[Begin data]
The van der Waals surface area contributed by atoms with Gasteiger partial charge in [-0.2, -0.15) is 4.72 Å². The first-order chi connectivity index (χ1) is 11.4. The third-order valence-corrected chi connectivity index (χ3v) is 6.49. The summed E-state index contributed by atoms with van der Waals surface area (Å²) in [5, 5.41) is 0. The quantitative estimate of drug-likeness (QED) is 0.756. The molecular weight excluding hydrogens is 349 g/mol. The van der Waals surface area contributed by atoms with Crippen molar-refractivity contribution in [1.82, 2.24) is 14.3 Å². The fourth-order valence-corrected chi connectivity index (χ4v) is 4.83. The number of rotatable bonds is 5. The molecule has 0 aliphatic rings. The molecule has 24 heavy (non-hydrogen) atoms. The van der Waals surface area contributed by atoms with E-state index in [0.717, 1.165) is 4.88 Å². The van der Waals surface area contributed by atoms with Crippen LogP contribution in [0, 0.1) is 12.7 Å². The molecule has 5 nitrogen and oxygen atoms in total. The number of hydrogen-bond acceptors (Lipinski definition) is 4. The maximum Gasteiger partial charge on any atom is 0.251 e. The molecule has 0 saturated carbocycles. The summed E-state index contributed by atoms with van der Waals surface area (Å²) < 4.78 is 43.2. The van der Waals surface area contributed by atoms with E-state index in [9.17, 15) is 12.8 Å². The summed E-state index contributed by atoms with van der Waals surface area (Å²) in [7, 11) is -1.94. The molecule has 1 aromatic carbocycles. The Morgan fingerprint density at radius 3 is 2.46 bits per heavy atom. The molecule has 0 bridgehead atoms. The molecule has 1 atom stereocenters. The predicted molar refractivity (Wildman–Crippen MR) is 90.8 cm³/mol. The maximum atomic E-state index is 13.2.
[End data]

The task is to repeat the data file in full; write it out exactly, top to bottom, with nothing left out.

The van der Waals surface area contributed by atoms with Gasteiger partial charge in [-0.2, -0.15) is 4.72 Å². The first-order chi connectivity index (χ1) is 11.4. The third-order valence-corrected chi connectivity index (χ3v) is 6.49. The summed E-state index contributed by atoms with van der Waals surface area (Å²) in [5, 5.41) is 0. The quantitative estimate of drug-likeness (QED) is 0.756. The molecular weight excluding hydrogens is 349 g/mol. The van der Waals surface area contributed by atoms with Crippen molar-refractivity contribution in [1.82, 2.24) is 14.3 Å². The fourth-order valence-corrected chi connectivity index (χ4v) is 4.83. The number of rotatable bonds is 5. The molecule has 0 aliphatic rings. The molecule has 24 heavy (non-hydrogen) atoms. The van der Waals surface area contributed by atoms with E-state index in [0.717, 1.165) is 4.88 Å². The van der Waals surface area contributed by atoms with Crippen LogP contribution in [0, 0.1) is 12.7 Å². The molecule has 5 nitrogen and oxygen atoms in total. The number of hydrogen-bond acceptors (Lipinski definition) is 4. The maximum Gasteiger partial charge on any atom is 0.251 e. The molecule has 0 saturated carbocycles. The summed E-state index contributed by atoms with van der Waals surface area (Å²) < 4.78 is 43.2. The van der Waals surface area contributed by atoms with E-state index in [9.17, 15) is 12.8 Å². The summed E-state index contributed by atoms with van der Waals surface area (Å²) in [7, 11) is -1.94. The molecule has 1 aromatic carbocycles. The Morgan fingerprint density at radius 3 is 2.46 bits per heavy atom. The molecule has 0 bridgehead atoms. The molecule has 1 atom stereocenters. The predicted molar refractivity (Wildman–Crippen MR) is 90.8 cm³/mol. The maximum atomic E-state index is 13.2.